Rockets are very loud, and seems to have a lot of vibration caused by turbulence. They're also run by microchips, which I tend to think of as fragile. Do the microchips need to be specially designed or encased to withstand these forces?

  • $\begingroup$ Your mention of "turbulence" make me believe that you are really interested in tolerance of vibration and/or acoustics rather than constant acceleration. $\endgroup$ – Erik Feb 18 '15 at 0:06
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    $\begingroup$ Microchips themselves are crazy tough. It's their connections to other electronic components that are fragile. $\endgroup$ – Russell Borogove Feb 18 '15 at 1:50
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    $\begingroup$ To give some idea of how tough electronics can be, there are guided artillery shells where the GPS unit has to withstand over 15,000 g. I wouldn't be surprised if a rocket is no more arduous for electronics than a car or plane. $\endgroup$ – Blake Walsh Feb 18 '15 at 11:59
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    $\begingroup$ AAA with proximity fuses can take 30,000+ g's. Embedding them in a compound of similar density lowers stress. Of interest, the shells are all x-rayed in manufacture. An void or bubble in the explosive allows a localized collapse and compression that can cause detonation while still in the gun tube! Shock tubes (gas guns) for impact deformation research fire instrumented projectiles at around 5 km/sec and the parts last long enough to get some of the impact data. $\endgroup$ – C. Towne Springer Feb 18 '15 at 23:27
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    $\begingroup$ Relevant: en.wikipedia.org/wiki/Potting_(electronics) $\endgroup$ – Russell Borogove Feb 21 '15 at 0:36

Well, yes and no. The most important feature for modern space-bound CPUs (aside from 100% reliability) is radiation hardening. Radiation hardening is considered at every step of the design process from the materials used to the configuration of the transistors in each internal circuit. These chips are specifically designed to withstand any bombardment of radiation that can be thrown at them.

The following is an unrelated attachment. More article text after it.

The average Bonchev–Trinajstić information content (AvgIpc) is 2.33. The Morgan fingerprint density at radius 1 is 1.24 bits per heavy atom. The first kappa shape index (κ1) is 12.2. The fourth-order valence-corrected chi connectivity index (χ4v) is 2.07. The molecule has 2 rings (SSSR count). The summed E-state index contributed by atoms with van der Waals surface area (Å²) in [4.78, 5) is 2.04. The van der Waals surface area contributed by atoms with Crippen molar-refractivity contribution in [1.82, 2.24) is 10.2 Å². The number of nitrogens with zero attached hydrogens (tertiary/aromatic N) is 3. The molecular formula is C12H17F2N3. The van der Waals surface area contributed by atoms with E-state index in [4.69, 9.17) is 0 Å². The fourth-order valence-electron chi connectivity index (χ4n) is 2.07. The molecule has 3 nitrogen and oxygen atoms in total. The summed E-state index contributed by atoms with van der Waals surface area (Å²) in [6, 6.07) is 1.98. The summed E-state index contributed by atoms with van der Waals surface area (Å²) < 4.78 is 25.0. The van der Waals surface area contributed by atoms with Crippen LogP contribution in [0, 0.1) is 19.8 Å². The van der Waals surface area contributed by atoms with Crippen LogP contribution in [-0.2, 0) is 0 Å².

That being said, there have been some improvements considering susceptibility to vibration in recent history. Traditionally processor circuits for devices meant to live in the harshness of space contain a simple (or in the case of the Voyager 10/11 crafts completely discrete logic) devices that are supported by a large array of discrete logic. This was done, again, in pursuit of radiation hardening. Such circuits were composed of a large number of components with exposed leads. Below is an image one of the main computer boards for the (now retired) space shuttle:

IBM AP-101S Space Shuttle General Purpose Computer

Nowadays the dense CPUs (such as the CPU in the BAE RAD750 single board computer) are designed with some variety of a leadless (the pins are underneath the component) footprint. This document shows the features of the CPU contained within the RAD750, and there is a section on the device's reliability:

The RAD750 will be packaged in a Ceramic Column Grid Array (CGA) package, constructed by attaching extended columns to the original Ball Grid Array (BGA) 360 pin package employed for the 0.25 micron PowerPC 750. The CGA package has been adopted because it is better suited to the stresses of launch and the space environment. The CGA has demonstrated significantly increased reliability during temperature cycling and stress, when compared to BGA packages, as shown in Figure 3. The CGA package has also passed shock and vibration testing for the space launch environment.

CGA vs BGA testing

As you can imagine, the column grid array components are much more rigid than the leaded components. More information on CGA can be found here.


As Russell said, it's the connections generally speaking that are difficult. The environment for launching is very stressful, and sometimes the connectors come loose. The trick is to make sure the chips are on solidly, and most importantly, to do a vibration test to ensure that the satellites can manage the stress of launching to orbit.

  • $\begingroup$ Gotta shake dem solder balls! $\endgroup$ – Erik Feb 23 '15 at 18:14

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